NCUA Audit Nightmares: We Had to Sell Our Best Securities
In the American financial system, audits are considered especially heinous. Across the country, the dedicated employees who endure these vicious examinations are part of an elite group known as the credit union industry.

These are their stories.

The identities of the participants have been protected.

External Audit Recommendations in the Recession Era

During the recession in the late 2000s, many lenders were handing out bad mortgages left and right. As a result, many lenders saw their investment portfolios drop precipitously in value.

NCUA examiners quickly adapted to the new market. They became more rigid and prescriptive than usual in an effort to keep credit unions and their members safe.

Unfortunately, the examiners’ increased stringency regarding loan risk mitigation hurt many credit unions with sound portfolios. They didn’t trust the numbers anymore. They asked for more loan loss provisions and other financially-taxing changes.

Loans? Sell Them! Sell Them All!

Our Top Secret credit union veteran this week has more than 20 audits under his belt now. But during the peak of the financial crisis, external audits were a whole new beast.

Mr. Top Secret’s investment income was strong at the time. Their loans were making reliable money for the credit union. All signs pointed to the loans having high-quality securities that were unaffected by the subprime mortgage crisis.

NCUA examiners decided that Mr. Top Secret’s mortgage-backed securities were no good. Or rather, that they wouldn’t be good by the end of the year. The examiners suggested in no uncertain terms that they sell their loans.

Wait! Why Did You Sell Your Loans?

The examiners returned the next year. (They keep doing that, don’t they?)

This time, when looking through the credit union’s investment income, they noticed something concerning. Their loan portfolio wasn’t performing up to par.

The examiners asked Mr. Top Secret, “hey! What happened to your investment income? Why did it drop so much?”

Well, that’s what happens when you order a credit union to sell the securities that were actually making money.

Tricks to Avoiding Further External Audit Nightmares

Aside from the recession-era SNAFU, Mr. Top Secret tries to run a tight ship. The hardest part for him is actually the logistics of audit preparation and delivery.

Mr. Top Secret notes, “the biggest nightmare is getting everything ready for the auditors to come in and look at your books, your paperwork, and go through files and explain things.”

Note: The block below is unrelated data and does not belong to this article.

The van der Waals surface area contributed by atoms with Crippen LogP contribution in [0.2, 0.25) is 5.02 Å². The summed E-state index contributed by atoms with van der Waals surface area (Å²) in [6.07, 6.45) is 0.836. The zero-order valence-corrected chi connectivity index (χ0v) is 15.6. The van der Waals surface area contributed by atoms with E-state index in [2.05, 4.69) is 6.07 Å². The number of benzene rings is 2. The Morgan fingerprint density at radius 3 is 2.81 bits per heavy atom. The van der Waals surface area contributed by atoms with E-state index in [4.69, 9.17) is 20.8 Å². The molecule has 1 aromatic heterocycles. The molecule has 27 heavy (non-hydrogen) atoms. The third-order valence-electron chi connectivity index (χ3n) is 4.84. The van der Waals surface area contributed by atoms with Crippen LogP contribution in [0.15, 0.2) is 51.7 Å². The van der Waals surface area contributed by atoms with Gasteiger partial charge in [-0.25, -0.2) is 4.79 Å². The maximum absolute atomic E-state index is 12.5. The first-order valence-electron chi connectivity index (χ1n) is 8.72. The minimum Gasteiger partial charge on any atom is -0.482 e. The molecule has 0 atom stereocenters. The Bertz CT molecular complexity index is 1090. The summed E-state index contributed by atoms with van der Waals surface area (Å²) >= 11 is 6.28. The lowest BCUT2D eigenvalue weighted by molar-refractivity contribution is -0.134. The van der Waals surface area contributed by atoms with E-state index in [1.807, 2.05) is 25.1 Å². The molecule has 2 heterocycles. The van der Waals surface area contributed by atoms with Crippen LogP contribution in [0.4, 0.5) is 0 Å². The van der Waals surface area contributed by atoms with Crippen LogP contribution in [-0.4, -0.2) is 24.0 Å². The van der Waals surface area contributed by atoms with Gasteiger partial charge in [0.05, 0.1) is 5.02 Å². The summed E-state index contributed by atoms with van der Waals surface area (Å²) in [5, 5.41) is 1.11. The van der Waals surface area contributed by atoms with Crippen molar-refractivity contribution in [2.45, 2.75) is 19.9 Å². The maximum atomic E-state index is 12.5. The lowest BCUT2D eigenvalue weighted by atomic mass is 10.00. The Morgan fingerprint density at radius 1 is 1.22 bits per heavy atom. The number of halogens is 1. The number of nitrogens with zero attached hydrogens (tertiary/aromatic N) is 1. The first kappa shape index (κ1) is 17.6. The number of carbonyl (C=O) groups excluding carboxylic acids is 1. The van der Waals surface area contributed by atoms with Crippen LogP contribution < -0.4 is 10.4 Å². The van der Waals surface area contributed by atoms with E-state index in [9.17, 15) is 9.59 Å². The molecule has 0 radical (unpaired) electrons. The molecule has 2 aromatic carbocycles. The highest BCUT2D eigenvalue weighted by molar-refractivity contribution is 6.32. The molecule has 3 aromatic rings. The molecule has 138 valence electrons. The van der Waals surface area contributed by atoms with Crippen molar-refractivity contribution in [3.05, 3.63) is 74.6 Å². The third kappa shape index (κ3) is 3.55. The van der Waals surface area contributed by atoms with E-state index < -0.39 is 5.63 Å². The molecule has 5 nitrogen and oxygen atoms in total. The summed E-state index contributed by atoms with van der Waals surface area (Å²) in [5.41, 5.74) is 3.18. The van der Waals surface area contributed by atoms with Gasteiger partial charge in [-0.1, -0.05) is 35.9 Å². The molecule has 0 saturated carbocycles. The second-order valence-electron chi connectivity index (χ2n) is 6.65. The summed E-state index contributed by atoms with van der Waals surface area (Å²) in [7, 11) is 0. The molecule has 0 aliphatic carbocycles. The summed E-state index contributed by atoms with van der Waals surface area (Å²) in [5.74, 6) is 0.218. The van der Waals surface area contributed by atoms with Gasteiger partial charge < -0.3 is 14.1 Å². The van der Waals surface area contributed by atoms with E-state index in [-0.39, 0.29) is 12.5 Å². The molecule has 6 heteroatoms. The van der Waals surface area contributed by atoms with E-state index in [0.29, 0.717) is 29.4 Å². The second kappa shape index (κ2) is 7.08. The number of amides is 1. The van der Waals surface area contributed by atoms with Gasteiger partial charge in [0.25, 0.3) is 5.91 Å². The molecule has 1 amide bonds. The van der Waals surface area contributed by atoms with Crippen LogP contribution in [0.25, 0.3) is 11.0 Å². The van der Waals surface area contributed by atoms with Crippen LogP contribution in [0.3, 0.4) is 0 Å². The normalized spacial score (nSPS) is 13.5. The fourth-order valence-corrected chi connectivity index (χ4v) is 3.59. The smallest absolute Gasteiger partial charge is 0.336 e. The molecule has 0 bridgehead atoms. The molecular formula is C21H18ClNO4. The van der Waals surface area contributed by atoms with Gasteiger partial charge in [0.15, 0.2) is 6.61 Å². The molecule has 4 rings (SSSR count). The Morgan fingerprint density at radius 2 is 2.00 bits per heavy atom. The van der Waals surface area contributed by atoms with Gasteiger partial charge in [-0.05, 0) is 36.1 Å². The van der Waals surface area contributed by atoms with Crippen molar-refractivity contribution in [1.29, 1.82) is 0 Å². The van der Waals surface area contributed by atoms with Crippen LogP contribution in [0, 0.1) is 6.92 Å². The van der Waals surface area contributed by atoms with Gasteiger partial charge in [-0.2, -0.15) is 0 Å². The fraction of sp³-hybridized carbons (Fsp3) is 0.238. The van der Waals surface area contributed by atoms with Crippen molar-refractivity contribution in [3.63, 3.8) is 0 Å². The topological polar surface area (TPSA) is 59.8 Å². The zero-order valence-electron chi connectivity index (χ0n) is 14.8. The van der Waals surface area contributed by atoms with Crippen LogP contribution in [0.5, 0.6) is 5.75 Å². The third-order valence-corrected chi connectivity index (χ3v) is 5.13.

He sees audits as a necessary evil. They’re good people who do good work, but it’s a complicated, time-consuming process. In his eyes, “if you can do something to reduce the time that it’s going to take and make it more efficient,” then you’re onto something.

audit checklist

FREE: Audit Checklist for Credit Unions

4 key principles and 13 questions to jumpstart your audit planning. From leading credit unions.

Credit Union Compliance Resources

Regardless of your past experience, credit union exams can throw curveballs your way. Some, like the above, may be unavoidable even with demonstrable compliance. Others can be avoided with good planning and great audit tools.

Mr. Top Secret from the story had audit experience and a strong portfolio, but that isn’t always enough. In fact, he’s barely even concerned with another audit nightmare happening—he’s more interested in a way to take some of the headaches out of the audit process.

If you’re like Mr. Top Secret and would like to see what kind of audit tools are available, follow our blog! We do our best to provide resources for credit union external audits and examinations.

Or, you can read our article on 3 common credit union risks and how to address them. Then, you can check out our NCUA Audit Checklist to see if you’re ready for your next external audit.

These other blogs may be of interest to you as well:

5 Strategies to Avoid Risk During Your Credit Union's Next Regulatory Examination

Tracking Data Through Your Internal Audit Process

Written By Brad Powell

Brad Powell runs Redboard, a company that helps credit unions better respond to regulatory examinations. He has 20 years of experience developing technology for credit unions and financial services companies.
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